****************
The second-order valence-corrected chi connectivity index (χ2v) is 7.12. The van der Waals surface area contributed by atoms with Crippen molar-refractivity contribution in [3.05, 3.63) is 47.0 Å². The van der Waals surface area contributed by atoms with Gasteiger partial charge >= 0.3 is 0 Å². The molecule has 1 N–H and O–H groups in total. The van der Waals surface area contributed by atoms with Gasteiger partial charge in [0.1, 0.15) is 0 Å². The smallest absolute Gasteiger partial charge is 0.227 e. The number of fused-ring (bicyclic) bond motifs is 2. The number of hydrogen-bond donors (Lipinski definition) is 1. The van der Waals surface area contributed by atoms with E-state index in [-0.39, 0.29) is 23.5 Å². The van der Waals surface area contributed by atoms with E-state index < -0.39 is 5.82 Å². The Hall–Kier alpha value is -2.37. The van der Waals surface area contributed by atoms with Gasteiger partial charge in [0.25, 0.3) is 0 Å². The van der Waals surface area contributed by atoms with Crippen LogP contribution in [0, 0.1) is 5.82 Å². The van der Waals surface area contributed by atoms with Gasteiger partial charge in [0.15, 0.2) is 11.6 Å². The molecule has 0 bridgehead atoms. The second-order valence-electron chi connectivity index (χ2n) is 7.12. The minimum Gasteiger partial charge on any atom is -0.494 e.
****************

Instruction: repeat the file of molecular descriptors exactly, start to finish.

The second-order valence-corrected chi connectivity index (χ2v) is 7.12. The van der Waals surface area contributed by atoms with Crippen molar-refractivity contribution in [3.05, 3.63) is 47.0 Å². The van der Waals surface area contributed by atoms with Gasteiger partial charge >= 0.3 is 0 Å². The molecule has 1 N–H and O–H groups in total. The van der Waals surface area contributed by atoms with Gasteiger partial charge in [0.1, 0.15) is 0 Å². The smallest absolute Gasteiger partial charge is 0.227 e. The number of fused-ring (bicyclic) bond motifs is 2. The number of hydrogen-bond donors (Lipinski definition) is 1. The van der Waals surface area contributed by atoms with E-state index in [-0.39, 0.29) is 23.5 Å². The van der Waals surface area contributed by atoms with E-state index < -0.39 is 5.82 Å². The Hall–Kier alpha value is -2.37. The van der Waals surface area contributed by atoms with Gasteiger partial charge in [0.25, 0.3) is 0 Å². The van der Waals surface area contributed by atoms with Crippen LogP contribution in [0, 0.1) is 5.82 Å². The van der Waals surface area contributed by atoms with Gasteiger partial charge in [0.15, 0.2) is 11.6 Å². The molecule has 0 bridgehead atoms. The second-order valence-electron chi connectivity index (χ2n) is 7.12. The minimum Gasteiger partial charge on any atom is -0.494 e.